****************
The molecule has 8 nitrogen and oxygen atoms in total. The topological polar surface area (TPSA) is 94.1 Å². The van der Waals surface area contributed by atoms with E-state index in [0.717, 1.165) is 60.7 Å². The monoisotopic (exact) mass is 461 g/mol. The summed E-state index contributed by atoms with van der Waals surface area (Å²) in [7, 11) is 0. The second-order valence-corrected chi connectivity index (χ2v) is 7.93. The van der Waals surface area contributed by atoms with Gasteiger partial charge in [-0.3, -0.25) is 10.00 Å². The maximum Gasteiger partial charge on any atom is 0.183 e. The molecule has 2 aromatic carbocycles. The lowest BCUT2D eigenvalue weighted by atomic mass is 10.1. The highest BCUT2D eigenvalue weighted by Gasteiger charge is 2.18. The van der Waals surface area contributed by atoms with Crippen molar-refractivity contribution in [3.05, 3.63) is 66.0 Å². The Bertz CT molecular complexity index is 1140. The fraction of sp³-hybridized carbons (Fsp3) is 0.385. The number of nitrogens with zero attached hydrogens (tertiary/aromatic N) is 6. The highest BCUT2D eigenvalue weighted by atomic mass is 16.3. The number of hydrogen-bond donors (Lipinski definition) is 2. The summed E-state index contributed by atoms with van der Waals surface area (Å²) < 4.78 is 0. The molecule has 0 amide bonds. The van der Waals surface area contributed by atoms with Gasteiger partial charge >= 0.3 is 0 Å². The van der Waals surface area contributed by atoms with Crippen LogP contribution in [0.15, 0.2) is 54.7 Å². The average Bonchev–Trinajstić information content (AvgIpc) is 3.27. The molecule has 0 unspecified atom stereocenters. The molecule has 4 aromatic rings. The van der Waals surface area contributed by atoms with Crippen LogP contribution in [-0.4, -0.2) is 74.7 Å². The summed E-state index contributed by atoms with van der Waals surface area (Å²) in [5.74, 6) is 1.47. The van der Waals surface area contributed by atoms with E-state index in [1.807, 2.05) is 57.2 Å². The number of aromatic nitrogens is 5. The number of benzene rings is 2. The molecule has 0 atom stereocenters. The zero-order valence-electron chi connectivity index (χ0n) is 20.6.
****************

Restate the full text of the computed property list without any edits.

The molecule has 8 nitrogen and oxygen atoms in total. The topological polar surface area (TPSA) is 94.1 Å². The van der Waals surface area contributed by atoms with E-state index in [0.717, 1.165) is 60.7 Å². The monoisotopic (exact) mass is 461 g/mol. The summed E-state index contributed by atoms with van der Waals surface area (Å²) in [7, 11) is 0. The second-order valence-corrected chi connectivity index (χ2v) is 7.93. The van der Waals surface area contributed by atoms with Gasteiger partial charge in [-0.3, -0.25) is 10.00 Å². The maximum Gasteiger partial charge on any atom is 0.183 e. The molecule has 2 aromatic carbocycles. The lowest BCUT2D eigenvalue weighted by atomic mass is 10.1. The highest BCUT2D eigenvalue weighted by Gasteiger charge is 2.18. The van der Waals surface area contributed by atoms with Crippen molar-refractivity contribution in [3.05, 3.63) is 66.0 Å². The Bertz CT molecular complexity index is 1140. The fraction of sp³-hybridized carbons (Fsp3) is 0.385. The number of nitrogens with zero attached hydrogens (tertiary/aromatic N) is 6. The highest BCUT2D eigenvalue weighted by atomic mass is 16.3. The number of hydrogen-bond donors (Lipinski definition) is 2. The summed E-state index contributed by atoms with van der Waals surface area (Å²) < 4.78 is 0. The molecule has 0 amide bonds. The van der Waals surface area contributed by atoms with Gasteiger partial charge >= 0.3 is 0 Å². The van der Waals surface area contributed by atoms with Crippen LogP contribution in [0.15, 0.2) is 54.7 Å². The average Bonchev–Trinajstić information content (AvgIpc) is 3.27. The molecule has 0 unspecified atom stereocenters. The molecule has 4 aromatic rings. The van der Waals surface area contributed by atoms with Crippen LogP contribution in [-0.4, -0.2) is 74.7 Å². The summed E-state index contributed by atoms with van der Waals surface area (Å²) in [5.74, 6) is 1.47. The van der Waals surface area contributed by atoms with E-state index in [1.807, 2.05) is 57.2 Å². The number of aromatic nitrogens is 5. The number of benzene rings is 2. The molecule has 0 atom stereocenters. The zero-order valence-electron chi connectivity index (χ0n) is 20.6.